TRAIL RUNNING – Everything you need to know about trail running

»All runners can also be trail runners! Trail running isn’t for professionals only!«

Road runners often think trail running isn’t something they could do. They believe trail running is for experienced mountain runners only and that it’s all about scrambling and incredibly tough sections. But it’s not exactly like that. Trail runners aren’t some aliens, getting up at the middle of the night to catch a sunrise and make it to work before their boss does. They are, however, often viewed as aliens, who use special equipment for their run and aliens, who tackle usual two-day mountain tours in running shoes and in one afternoon.

But trail running is still just running! The only thing, separating trail and road running, is the terrain you run on. You can be one in the morning and other in the afternoon. There is no need to choose, you can be both or you can just drop the specifics and simply call yourself a runner!

Trail running isn’t just running on Mont Blanc and other world’s biggest mountains
Trail running aren’t just incredibly long multi-day tours
Trail running isn’t just night running.

To simply put it – trail running is running in nature!
Everyone can be a trail runner!

Every single runner who ever took a turn away from the main and well-cared for roads is a trail runner. We’d even go so far to say there are even more trail runners than there are road runners. Runners, who daily run around parks, woods or even on single trails definitely outnumber those, who stick to asphalt and asphalt only.


Why? Because nature offers more than various roads. Simple as that. We may be a bit biased, but it’s just the way it is. Trail running has a way of getting under your skin. J When you feel those first morning sunrays, while catching a glimpse of stunning nature around you, all your senses sharpen. You connect with nature through running and get a better feel of your body and your surroundings. The main goal of running in nature is to forget about the numbers your watch is showing you and to just focus on the terrain. We hardly ever come back from running in nature feeling tired. Maybe physically, but somehow, we’re still filled up with that special energy.


When terrain is flat enough, you run, once it gets too steep, you just walk. Yes, walk! You walk a lot and it’s still called trail running. Despite walking for a chunk of your route, you’re still happy and proud of yourself and all those vertical meters once you finish.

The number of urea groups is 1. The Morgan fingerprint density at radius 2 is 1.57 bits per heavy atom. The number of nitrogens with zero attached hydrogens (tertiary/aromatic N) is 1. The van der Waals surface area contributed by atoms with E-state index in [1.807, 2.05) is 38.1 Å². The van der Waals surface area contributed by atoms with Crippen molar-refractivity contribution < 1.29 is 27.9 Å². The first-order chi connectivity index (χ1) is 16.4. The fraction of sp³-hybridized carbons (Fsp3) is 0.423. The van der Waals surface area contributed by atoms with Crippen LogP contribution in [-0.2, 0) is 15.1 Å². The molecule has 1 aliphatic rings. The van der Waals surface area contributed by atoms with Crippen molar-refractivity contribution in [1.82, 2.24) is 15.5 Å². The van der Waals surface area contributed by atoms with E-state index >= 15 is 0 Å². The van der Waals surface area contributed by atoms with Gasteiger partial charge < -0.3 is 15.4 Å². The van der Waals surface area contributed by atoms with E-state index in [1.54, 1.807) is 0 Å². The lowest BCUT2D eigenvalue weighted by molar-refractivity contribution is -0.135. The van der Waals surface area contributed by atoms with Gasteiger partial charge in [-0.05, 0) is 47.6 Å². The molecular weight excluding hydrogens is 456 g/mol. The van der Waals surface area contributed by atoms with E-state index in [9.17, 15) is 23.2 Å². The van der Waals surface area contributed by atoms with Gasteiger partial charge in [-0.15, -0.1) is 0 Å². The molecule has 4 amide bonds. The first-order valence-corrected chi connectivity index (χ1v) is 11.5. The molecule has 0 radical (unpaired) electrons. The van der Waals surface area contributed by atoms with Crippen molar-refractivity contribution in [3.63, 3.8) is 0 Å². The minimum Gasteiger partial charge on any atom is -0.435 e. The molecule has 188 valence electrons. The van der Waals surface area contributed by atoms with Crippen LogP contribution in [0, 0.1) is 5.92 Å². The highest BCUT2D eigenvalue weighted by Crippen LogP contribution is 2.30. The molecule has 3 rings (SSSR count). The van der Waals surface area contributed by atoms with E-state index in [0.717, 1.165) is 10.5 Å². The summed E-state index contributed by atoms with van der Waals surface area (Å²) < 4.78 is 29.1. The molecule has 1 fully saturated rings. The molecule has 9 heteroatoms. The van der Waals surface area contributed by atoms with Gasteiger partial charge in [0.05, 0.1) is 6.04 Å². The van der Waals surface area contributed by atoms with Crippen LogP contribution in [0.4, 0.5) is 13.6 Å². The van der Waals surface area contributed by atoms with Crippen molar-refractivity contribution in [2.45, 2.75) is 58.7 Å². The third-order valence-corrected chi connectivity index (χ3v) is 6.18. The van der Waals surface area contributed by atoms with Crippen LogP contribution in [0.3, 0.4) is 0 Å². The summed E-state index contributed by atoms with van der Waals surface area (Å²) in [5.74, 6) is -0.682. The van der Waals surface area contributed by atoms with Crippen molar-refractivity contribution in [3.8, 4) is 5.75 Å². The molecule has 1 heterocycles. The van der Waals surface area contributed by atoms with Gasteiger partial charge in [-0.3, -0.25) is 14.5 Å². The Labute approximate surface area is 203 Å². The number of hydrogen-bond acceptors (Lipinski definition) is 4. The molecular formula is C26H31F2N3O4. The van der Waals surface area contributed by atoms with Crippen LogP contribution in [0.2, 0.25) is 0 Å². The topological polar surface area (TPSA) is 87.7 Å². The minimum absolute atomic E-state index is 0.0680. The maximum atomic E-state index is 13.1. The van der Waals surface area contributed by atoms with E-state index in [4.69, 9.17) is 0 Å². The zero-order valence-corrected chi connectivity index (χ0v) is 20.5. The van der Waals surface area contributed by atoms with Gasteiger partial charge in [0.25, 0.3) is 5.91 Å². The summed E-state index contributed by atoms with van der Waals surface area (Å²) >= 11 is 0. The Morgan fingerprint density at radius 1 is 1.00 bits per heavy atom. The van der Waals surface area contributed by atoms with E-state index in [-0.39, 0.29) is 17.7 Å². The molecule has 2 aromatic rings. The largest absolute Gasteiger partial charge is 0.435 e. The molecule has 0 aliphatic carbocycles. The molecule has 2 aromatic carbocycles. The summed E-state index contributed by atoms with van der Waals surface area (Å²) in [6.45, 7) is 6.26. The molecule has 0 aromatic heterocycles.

Don’t get us wrong – even we still like to tackle a fast road race, but trail running gives you something more. We noticed one main difference between the two – results have a secondary meaning at trail races. Runners don’t care whether they finish 50th or 500th. The latter might be even happier about their success than the winner, because they managed to reach that special goal of theirs.


Emotions can cloud our judgement when it comes to trail running. But to put our jokes aside, nature can give us quite some hurdles to tackle when attempting trail running, which is why trail running form is different than in road running. Terrain in nature varies, so the same happens to our running form. It isn’t constant as it is in road running, but our form varies with terrain.

Our steps aren’t always of the same distance, we sometimes have to jump over some rocks or roots, which is why we don’t look at our feet when running, but always try to keep our vision in line with the horizon.

The harder the terrain, the more we have to pay attention to our feet. We usually step on the mid part of our feet to create more traction and get a better grip. Our arms are important in running, but even more so in trail running. They help us balance, so they move in various directions and help us tackle different turns.


When we run uphill, our steps become even shorter and we land on the front side of our feet. This way we can take better advantage of elastic energy from our Achilles tendon. Moving legs only of course isn’t enough, our whole body has to cooperate. Arms are essential when running uphill, as they can help tremendously. What about those times when uphills are bigger than our running shape? When you can’t run, just walk!

Those are the times when we switch from trail running to walking. We put our hands on our knees and use them to push off with each step. Our view is focused to the front. Power walking technique takes some time to master, but once you get the hang of it, you’ll be faster than many runners, who keep running even in steeper terrains – not only are they slower, but they’re also losing way more energy than power walkers.


There is a reward at the top of the hill – stunning views and one additional bonus: downhill! Downhills can be so much fun, but at the same time extremely dangerous and a big source of potential injuries. That’s why it’s important to think a few steps ahead and think about your steps and feet placement. Your steps should be shorter, and you should be landing on your whole feet, as this’ll help cushion all the blows that happen with running downhill, while offering safer and more stable steps at the same time. If we land on our whole feet, landing surface is bigger and therefore the chance of slipping is slimmer.


There is usually no need for a lot of extra gear when it comes to trail running. In the end, you can run barefoot if you want to, but quality gear can make sure your runs are better and most importantly safer. You can technically choose road running shoes for easier trail runs, but trail running shoes will feel better and safer due to their profile – especially when terrains get wet and slippery. Trail running shoes might feel more robust but offer much more safety for your feet – for example if you hit a rock or a root on your run. But don’t get us wrong – we’re still talking about running shoes and not hiking shoes!